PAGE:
people woman praying churchWe all have a worldview. Whether we are conscious of it or not.

It’s what we believe. Not necessarily what we profess.

Quite simply, our worldview is the ideas that actually control our lives - often without our realizing it. It’s what motivates and influences our every thought, our every decision, every move we make. Worldview affects how we relate to other people, what we feel, and what we do under pressure. It informs how we spend our money and how we spend our time.

But - as important as worldview is - most of us don’t spend enough time thinking about it. Too many of us just assimilate the worldviews of our family, our culture, and our friends.

Here are seven questions we can ask ourselves that will help reveal what our worldview really is. We can then reflect on how our answers to these questions affect the choices we make each and every day.

Is there a God? Or a higher power? And if so, what is He like?

Do we believe that there is a God? If so, is He involved with the world? With our lives? Does He care about our job or our schoolwork? Our habits and our hobbies? Does He want to change the way we interact with our family and friends? Is He a distant God? Or is He intimately involved with every aspect of our life? Is He holy and sovereign and loving and kind? And does knowing Him change absolutely everything?

Is there a physical world, a spiritual world, both, or neither?

Do we live in the here and now? Do we trust in what we can see, hear, taste, touch, and smell? Is science the only way for us to explain what happens in our world? Or is there more going on behind the scenes? Is there a spirit world as well? And does that spirit world permeate our world at every point? Is there a continuing cosmic conflict over our souls?

Are human beings good, evil, both, or neither?

The vast majority of us want to say that we are good. We want to say that most people are. When asked to define “good,” we might say, “Nice.” Or “Kind.” Or “Not a jerk.” We would reserve the label of “evil” for terrorists and murderers and human traffickers and such. But even then, we might hesitate to judge. So are we born “good”? Or are we born evil and in need of a Savior who can make us new?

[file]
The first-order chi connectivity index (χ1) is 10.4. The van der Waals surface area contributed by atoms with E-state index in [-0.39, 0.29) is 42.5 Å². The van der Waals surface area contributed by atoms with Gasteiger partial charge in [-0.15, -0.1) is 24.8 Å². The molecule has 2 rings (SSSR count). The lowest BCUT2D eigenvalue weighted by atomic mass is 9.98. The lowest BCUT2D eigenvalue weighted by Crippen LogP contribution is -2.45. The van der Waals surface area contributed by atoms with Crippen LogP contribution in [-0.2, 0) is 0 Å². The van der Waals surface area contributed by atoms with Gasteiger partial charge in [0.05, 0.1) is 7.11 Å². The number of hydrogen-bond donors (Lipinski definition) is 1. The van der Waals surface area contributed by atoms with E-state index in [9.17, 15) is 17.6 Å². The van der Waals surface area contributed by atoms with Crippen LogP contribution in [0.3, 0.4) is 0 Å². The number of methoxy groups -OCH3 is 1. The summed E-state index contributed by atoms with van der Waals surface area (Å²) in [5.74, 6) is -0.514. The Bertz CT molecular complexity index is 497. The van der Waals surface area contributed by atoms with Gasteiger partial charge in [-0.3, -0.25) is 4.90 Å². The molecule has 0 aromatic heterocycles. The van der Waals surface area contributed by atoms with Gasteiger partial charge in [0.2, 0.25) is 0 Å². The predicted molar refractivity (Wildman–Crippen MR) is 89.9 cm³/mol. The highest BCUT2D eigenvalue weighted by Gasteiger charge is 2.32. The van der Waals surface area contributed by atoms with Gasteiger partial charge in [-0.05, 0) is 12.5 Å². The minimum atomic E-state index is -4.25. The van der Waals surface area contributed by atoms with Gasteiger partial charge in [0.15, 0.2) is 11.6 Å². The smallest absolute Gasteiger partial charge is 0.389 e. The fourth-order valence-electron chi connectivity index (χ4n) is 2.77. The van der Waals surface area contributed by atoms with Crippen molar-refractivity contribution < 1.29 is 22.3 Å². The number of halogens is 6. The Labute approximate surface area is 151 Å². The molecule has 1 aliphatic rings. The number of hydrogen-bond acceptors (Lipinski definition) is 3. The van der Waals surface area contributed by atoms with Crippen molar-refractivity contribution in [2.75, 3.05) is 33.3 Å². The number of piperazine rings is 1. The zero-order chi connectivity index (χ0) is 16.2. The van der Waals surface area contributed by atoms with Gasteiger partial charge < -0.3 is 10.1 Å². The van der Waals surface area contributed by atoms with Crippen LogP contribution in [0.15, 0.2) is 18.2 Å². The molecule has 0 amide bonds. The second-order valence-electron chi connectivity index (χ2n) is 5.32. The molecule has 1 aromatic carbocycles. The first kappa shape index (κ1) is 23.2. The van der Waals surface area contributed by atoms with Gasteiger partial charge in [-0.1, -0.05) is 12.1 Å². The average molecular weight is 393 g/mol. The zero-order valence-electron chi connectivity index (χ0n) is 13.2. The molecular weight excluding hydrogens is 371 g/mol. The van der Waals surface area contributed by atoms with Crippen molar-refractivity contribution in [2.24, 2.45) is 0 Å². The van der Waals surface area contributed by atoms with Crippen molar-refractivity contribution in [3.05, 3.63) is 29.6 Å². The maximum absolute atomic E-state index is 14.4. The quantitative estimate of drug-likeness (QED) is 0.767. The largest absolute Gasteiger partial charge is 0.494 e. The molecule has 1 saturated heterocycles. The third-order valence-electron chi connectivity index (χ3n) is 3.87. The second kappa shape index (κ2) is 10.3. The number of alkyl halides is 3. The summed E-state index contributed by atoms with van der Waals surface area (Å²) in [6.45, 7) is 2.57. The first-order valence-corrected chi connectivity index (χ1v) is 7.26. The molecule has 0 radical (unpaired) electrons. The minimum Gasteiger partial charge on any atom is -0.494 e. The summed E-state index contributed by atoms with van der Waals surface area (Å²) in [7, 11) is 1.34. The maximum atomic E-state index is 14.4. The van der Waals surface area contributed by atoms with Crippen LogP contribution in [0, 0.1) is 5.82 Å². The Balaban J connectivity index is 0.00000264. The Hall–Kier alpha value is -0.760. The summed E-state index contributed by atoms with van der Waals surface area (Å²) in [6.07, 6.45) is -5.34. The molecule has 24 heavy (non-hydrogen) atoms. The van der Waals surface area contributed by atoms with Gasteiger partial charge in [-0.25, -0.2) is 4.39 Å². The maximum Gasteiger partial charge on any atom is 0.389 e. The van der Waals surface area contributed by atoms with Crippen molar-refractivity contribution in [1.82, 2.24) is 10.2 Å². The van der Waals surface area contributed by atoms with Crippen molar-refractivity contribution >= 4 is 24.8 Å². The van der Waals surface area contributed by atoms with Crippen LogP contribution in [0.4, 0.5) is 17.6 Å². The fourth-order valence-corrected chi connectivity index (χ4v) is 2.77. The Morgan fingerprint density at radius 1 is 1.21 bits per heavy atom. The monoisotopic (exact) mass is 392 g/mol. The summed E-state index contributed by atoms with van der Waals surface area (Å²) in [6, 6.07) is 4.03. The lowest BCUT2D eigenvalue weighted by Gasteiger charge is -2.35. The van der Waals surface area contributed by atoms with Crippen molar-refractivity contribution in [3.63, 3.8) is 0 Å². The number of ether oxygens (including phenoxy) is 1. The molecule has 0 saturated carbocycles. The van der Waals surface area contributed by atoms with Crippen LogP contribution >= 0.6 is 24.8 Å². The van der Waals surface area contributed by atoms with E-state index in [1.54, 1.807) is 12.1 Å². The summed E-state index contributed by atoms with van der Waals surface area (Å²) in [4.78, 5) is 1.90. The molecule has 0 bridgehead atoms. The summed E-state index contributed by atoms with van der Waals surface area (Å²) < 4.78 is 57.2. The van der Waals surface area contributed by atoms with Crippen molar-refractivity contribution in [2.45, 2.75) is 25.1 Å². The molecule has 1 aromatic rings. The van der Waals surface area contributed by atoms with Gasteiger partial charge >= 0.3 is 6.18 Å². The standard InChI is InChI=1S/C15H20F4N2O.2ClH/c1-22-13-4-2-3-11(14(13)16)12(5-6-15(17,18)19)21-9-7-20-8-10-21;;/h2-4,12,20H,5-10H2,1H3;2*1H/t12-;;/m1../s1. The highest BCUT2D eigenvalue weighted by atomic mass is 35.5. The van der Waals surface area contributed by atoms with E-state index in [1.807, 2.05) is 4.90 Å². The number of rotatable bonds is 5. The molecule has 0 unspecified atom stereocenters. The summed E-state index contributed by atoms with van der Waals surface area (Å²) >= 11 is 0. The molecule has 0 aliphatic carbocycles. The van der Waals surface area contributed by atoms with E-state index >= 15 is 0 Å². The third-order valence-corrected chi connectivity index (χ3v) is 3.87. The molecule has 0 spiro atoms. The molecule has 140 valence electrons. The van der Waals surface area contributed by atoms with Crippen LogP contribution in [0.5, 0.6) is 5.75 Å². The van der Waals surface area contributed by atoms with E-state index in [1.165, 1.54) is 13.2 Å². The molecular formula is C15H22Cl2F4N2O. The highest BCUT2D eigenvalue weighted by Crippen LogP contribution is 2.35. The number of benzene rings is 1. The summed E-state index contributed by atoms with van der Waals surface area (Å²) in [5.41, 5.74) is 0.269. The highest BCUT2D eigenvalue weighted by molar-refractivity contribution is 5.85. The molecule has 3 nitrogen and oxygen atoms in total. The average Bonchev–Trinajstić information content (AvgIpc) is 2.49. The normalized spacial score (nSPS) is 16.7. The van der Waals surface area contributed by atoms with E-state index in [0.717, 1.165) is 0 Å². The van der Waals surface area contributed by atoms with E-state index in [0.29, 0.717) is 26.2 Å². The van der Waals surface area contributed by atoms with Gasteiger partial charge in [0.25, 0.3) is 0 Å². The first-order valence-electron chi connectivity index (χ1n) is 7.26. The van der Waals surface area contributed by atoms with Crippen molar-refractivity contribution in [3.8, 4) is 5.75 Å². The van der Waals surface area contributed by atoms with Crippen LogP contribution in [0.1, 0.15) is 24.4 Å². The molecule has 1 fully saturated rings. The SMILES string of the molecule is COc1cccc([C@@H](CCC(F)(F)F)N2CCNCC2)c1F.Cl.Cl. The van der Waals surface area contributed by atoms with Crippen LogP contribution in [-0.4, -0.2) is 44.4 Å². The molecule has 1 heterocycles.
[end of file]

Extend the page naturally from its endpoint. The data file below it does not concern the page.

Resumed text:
What books, TV shows, people, or other media inform our life?

When asked to name the sources that inform our lives, most of us today find them too numerous to count. Family and friends still rank high on the list. However, their voices compete to be heard over the hundreds of television stations and websites and billboard ads and celebrity promos and musical performances and youtube videos we encounter in a given week. Too often, we pay attention to something just because it went viral. And we don’t think critically about what we let in.

Is there such a thing as truth?

The question about truth can be tricky today. Some of us say, “There is no such thing.” Ironically, this - in itself - is an assertion of truth. Others say that truth is complex and unknowable, and if anyone claims to have it figured out, we think he must be arrogant or ignorant or intolerant or all of the above. Still others believe that, yes, there is truth. It’s found in God and His word and His world. And though none of us will ever come to understand it entirely, we will spend our lives seeking it out.

What do you value?

When asked what we value, many of us say, “Family. Friends. My work. My life. My health.” Or we might say, “Authenticity. Selflessness. Justice. And peace.” We might make a list of people and activities and objects and ideas. But the better question might be: Where do we spend our time and money and attention? Because that will reveal our actual values - whether we would name them as such or not. And while the things listed above are good, we also have to ask: When it comes to my life values, is “good” really “good enough”? Where does God fall on our list? Are all other things a pile of dung compared to the value of knowing Him?

What happens to people when they die?

Most of us want to assume that our dead loved ones have gone to heaven and, of course, we want to believe that we are headed there too. We might not use that exact term. But we comfort ourselves with phrases like this: “I’ll see him again” or “she’s in a better place” or “he’s looking down on me.” Do we believe that even people who had no time for Jesus on earth have gone to spend eternity with Him? Or do we believe in a literal heaven and a literal hell? Could heaven be an eternal relationship with a loving God - a God who does not force people to be with Him? A God who has provided a second option - eternal estrangement - a place called hell?

A.W. Tozer has said, “What comes into our minds when we think about God is the most important thing about us.” Our worldview matters. We would do well to look deeply at what we value and what we believe about God and man and truth and reality. And make it our own. Because it will affect every decision we make. And because life has a way of picking us up and tossing us around. And we always want to nail the landing.

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